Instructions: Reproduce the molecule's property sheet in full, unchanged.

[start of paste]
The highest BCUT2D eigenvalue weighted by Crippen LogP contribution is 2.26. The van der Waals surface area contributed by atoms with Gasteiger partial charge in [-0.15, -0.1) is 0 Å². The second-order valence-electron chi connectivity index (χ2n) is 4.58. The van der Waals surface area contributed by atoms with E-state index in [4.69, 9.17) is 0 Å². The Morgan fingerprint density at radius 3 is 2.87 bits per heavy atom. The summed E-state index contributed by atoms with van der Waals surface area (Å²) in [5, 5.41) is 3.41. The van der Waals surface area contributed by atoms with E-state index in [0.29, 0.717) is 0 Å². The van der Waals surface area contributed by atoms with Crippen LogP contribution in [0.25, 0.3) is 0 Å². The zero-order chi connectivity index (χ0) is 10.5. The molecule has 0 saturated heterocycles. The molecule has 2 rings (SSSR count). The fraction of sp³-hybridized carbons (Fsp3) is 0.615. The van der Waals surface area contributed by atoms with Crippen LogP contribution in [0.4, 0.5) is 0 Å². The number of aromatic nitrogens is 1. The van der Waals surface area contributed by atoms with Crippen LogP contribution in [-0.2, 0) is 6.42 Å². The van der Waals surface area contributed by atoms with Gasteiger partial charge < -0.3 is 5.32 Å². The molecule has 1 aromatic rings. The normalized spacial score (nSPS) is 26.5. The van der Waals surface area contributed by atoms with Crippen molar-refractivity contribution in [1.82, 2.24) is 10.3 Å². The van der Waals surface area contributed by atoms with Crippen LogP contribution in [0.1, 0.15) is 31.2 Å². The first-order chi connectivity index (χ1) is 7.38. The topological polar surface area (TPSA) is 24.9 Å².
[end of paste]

The highest BCUT2D eigenvalue weighted by Crippen LogP contribution is 2.26. The van der Waals surface area contributed by atoms with Gasteiger partial charge in [-0.15, -0.1) is 0 Å². The second-order valence-electron chi connectivity index (χ2n) is 4.58. The van der Waals surface area contributed by atoms with E-state index in [4.69, 9.17) is 0 Å². The Morgan fingerprint density at radius 3 is 2.87 bits per heavy atom. The summed E-state index contributed by atoms with van der Waals surface area (Å²) in [5, 5.41) is 3.41. The van der Waals surface area contributed by atoms with E-state index in [0.29, 0.717) is 0 Å². The van der Waals surface area contributed by atoms with Crippen LogP contribution in [0.25, 0.3) is 0 Å². The zero-order chi connectivity index (χ0) is 10.5. The molecule has 0 saturated heterocycles. The molecule has 2 rings (SSSR count). The fraction of sp³-hybridized carbons (Fsp3) is 0.615. The van der Waals surface area contributed by atoms with Crippen LogP contribution in [0.4, 0.5) is 0 Å². The number of aromatic nitrogens is 1. The van der Waals surface area contributed by atoms with Crippen LogP contribution in [-0.2, 0) is 6.42 Å². The van der Waals surface area contributed by atoms with Gasteiger partial charge < -0.3 is 5.32 Å². The molecule has 1 aromatic rings. The normalized spacial score (nSPS) is 26.5. The van der Waals surface area contributed by atoms with Crippen molar-refractivity contribution in [1.82, 2.24) is 10.3 Å². The van der Waals surface area contributed by atoms with Crippen LogP contribution in [0.1, 0.15) is 31.2 Å². The first-order chi connectivity index (χ1) is 7.38. The topological polar surface area (TPSA) is 24.9 Å².